WORKING ON THE APPLE//e PART III by Richard Karsmakers
Let's get on with our survey through Applebasic again. In the
previous issue, the PDL command was mentioned as last. I will
therefore now continue at PEEK.
Returns the byte stored at the given address. Both address and
the returned quantity are numbers. The address may be given as a
number, a variable, or an expression, and may be positive or
negative (negative address=true address-65535).
PLOT x coordinate, Y coordinate
In low resolution graphics, this command places a dot (a pixel or
picture element) at the position given by the coordinates.
The coordinate value may be given numerically, by a variable or
by an expression. X values must be in the range 0-39, and Y
values must be in the range 0-47, with 0,0, at the upper left.
The color plotted is that given by the most recent COLOR
statement; or COLOR=0 is used if color has not been previously
In the text or graphics plus tet modes, for Y in range 40-47,
PLOT places a character at the location specified. The character
code corresponds to the color code.
There is no visible effect in the high resolution graphics mode.
Stores the (byte) quantity at the address indicated. Both
quantity and address are in decimal and either may be specified
by a number, a variable or an expression. The maximum range of
addresses is -65535 to 65535, and of the quantities 0 through
255. Real values are converted to integers.
Receiving hardware must be present at the address for succesful
use. For memory, this is 0 to..
16 K - 16384
32 K - 32768
48 K - 49152
Memory mapped peripherals are normally at $C000 through $C07f
(decimal 49152 through 49279) (or -16738 through -16257).
'Pops' or removes one address from the GOSUB-RETURN address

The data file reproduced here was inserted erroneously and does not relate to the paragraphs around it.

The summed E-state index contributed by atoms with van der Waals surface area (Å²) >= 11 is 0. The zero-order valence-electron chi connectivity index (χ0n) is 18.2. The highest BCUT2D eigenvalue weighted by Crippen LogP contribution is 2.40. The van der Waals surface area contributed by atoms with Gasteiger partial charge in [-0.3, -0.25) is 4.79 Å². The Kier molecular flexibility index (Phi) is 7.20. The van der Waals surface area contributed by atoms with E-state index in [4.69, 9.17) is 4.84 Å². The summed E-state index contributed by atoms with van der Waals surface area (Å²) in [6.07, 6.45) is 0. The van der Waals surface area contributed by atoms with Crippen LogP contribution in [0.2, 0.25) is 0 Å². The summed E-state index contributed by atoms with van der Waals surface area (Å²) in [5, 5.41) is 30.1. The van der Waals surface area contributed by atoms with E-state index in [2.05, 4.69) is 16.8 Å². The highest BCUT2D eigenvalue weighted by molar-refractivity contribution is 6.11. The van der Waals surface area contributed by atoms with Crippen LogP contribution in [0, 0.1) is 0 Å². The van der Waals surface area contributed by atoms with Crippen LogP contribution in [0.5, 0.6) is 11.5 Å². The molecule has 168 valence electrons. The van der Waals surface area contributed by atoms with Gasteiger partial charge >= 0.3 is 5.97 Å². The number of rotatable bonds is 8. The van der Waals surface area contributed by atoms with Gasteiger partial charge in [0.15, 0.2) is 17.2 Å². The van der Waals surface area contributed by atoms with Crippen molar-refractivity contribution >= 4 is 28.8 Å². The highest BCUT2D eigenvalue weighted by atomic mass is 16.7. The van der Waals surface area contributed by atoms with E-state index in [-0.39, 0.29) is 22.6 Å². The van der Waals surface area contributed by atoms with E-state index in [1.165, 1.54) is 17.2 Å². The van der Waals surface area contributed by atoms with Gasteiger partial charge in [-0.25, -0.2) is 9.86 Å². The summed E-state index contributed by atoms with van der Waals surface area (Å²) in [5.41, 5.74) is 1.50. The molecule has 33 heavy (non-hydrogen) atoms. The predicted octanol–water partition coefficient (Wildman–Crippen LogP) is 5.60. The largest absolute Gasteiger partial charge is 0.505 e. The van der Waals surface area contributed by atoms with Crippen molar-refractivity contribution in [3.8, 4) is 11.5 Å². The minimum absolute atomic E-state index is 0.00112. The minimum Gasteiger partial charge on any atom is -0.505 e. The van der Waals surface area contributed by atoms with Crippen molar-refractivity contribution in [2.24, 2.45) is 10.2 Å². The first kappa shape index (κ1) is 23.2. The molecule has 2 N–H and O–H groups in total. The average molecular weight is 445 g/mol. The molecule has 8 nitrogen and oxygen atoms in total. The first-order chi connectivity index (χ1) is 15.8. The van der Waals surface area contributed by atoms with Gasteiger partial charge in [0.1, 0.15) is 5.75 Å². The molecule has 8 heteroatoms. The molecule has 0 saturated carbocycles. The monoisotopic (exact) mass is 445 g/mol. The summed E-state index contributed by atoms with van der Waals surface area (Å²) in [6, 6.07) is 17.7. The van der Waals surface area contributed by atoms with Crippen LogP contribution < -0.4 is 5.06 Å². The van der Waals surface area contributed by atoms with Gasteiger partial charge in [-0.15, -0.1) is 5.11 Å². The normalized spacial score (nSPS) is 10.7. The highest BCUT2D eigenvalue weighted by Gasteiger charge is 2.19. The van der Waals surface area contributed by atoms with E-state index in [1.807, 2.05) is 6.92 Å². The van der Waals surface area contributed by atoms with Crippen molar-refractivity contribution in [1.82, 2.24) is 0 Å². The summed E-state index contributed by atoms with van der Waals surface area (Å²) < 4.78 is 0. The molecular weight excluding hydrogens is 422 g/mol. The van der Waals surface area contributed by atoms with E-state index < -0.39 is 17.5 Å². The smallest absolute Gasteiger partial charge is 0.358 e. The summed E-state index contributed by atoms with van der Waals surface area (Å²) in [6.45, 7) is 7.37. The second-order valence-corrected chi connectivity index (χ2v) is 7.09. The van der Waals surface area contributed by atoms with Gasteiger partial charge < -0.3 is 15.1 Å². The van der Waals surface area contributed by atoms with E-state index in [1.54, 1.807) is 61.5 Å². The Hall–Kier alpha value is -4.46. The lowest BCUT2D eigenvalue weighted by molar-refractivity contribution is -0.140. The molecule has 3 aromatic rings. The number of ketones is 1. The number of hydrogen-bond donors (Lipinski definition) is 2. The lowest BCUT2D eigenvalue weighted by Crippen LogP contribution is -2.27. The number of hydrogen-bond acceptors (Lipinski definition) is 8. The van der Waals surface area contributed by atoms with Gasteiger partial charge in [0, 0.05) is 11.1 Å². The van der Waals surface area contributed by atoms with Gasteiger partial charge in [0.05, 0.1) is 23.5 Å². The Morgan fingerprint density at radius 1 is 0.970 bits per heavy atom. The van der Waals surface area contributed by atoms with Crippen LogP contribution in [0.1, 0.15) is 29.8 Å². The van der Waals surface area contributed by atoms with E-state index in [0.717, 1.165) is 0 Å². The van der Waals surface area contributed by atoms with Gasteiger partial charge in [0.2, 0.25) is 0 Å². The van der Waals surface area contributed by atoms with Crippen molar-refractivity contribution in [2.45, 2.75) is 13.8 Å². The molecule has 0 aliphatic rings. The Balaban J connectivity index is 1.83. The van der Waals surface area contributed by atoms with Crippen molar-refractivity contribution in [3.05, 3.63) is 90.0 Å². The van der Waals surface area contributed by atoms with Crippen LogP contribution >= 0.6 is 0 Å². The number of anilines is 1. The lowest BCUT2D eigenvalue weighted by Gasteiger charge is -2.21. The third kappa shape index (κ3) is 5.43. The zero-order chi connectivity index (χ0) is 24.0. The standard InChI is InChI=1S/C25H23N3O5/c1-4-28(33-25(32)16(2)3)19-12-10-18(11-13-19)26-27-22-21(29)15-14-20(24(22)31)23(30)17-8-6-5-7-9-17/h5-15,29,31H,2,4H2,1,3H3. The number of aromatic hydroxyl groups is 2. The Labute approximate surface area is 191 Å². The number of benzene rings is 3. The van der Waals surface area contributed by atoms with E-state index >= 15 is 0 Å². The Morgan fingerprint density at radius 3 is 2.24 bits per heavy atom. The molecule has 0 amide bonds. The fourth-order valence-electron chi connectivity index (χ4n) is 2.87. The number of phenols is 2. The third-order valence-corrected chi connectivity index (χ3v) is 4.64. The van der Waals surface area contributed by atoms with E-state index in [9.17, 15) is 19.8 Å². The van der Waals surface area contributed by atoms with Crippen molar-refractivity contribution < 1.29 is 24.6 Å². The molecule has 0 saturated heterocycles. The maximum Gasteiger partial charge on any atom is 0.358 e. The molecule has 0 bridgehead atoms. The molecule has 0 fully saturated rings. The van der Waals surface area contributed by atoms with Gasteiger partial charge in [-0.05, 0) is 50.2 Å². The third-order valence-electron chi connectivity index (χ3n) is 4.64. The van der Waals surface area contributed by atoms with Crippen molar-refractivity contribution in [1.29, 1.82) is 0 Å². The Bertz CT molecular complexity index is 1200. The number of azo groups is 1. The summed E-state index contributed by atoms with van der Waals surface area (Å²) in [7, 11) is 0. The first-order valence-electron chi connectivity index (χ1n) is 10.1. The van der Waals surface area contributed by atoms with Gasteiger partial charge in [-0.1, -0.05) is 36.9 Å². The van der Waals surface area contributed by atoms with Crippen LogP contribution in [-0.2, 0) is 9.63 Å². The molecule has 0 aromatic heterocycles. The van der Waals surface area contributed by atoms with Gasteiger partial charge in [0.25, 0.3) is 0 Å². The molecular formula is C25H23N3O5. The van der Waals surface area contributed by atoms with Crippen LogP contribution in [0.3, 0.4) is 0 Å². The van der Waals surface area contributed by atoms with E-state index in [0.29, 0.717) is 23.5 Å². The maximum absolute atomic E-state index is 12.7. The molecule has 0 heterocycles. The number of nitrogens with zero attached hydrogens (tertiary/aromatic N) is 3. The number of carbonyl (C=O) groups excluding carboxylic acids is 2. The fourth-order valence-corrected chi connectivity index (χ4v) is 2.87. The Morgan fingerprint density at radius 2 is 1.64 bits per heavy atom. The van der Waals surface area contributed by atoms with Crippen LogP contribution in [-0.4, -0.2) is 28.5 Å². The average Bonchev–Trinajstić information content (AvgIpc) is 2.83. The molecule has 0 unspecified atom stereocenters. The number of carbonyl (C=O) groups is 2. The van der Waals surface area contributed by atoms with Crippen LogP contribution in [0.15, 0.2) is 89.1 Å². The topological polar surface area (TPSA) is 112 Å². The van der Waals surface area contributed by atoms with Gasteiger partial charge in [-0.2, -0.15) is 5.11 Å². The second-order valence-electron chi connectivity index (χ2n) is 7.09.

The effect is to return to the second-most recent GOSUB rather
than to the recent.
Produces an error signal if there are no addresss on the stack.
POS (dummy expression)
Returns the column number or horizontal position of the screen
The expression is a dummy but must be evaluatable as a numeric.
For POS and SPC, positions are number from 0, whereas HTAB and
TAB are numbered from 1.
I feel like I'm being a bit foolish, underestimating my readers
when I would talk any more about this command than this. So I
Transfers output to the peripheral located in the designated
The slot number may be a numeric, a variable, or an expression,
and must evaluate to the range 1-7 inclusive.
A value of 0 returns output to the TV screen.
A value less than 0 or more than 7 prodeduces an error report.
PR# boots the disk if the specified slot contains a disk
READ variable 1, variable 2,....
When encountered, READ sets the value of the specified, variable
or variables to the value of the elements of DATA lists, starting
from first variable in the first READ statement and the first
value in the DATA statement, and continuing through the DATA list
or lists until the READ list or lists are satisfied.
The position in the READ list is recorded. It may be set to the
beginning of the DATA list by the RESTORE statement.
This function uses tape and is therefore useless on the ST.
There is no limit to REM length (up to available memory).
Resets the data list pointer to the beginning of the data list.
See READ and DATA.
Used at end of an error handling routine to cause program
execution to resume at the begining of the statement that
contained the error.
If the error handling routine has not correctly dealt with the
error, and endless lopp results. Use CONTROL C and RETURN to
If RESUME is encountered before an error has occured, the effect
may be unpredictable. Usually, execution will cease.
The signal to end a GOSUB subroutine.
When encountered, RETURN causes a branch to the statement
following the most recently executed GOSUB; that is, the address
of the statement at the top of the GOSUB stack.
Using a RETURN without a GOSUB or having more RETURNs than GOSUBs
causes an error message.
POP affects the GOSUB order of execution, but continue to watch
the number of RETURNs.
See GOSUB, POP
That's enough for this time's issue. I will continue with the
RIGHT$ command next time. See you then!
The text of the articles is identical to the originals like they appeared in old ST NEWS issues. Please take into consideration that the author(s) was (were) a lot younger and less responsible back then. So bad jokes, bad English, youthful arrogance, insults, bravura, over-crediting and tastelessness should be taken with at least a grain of salt. Any contact and/or payment information, as well as deadlines/release dates of any kind should be regarded as outdated. Due to the fact that these pages are not actually contained in an Atari executable here, references to scroll texts, featured demo screens and hidden articles may also be irrelevant.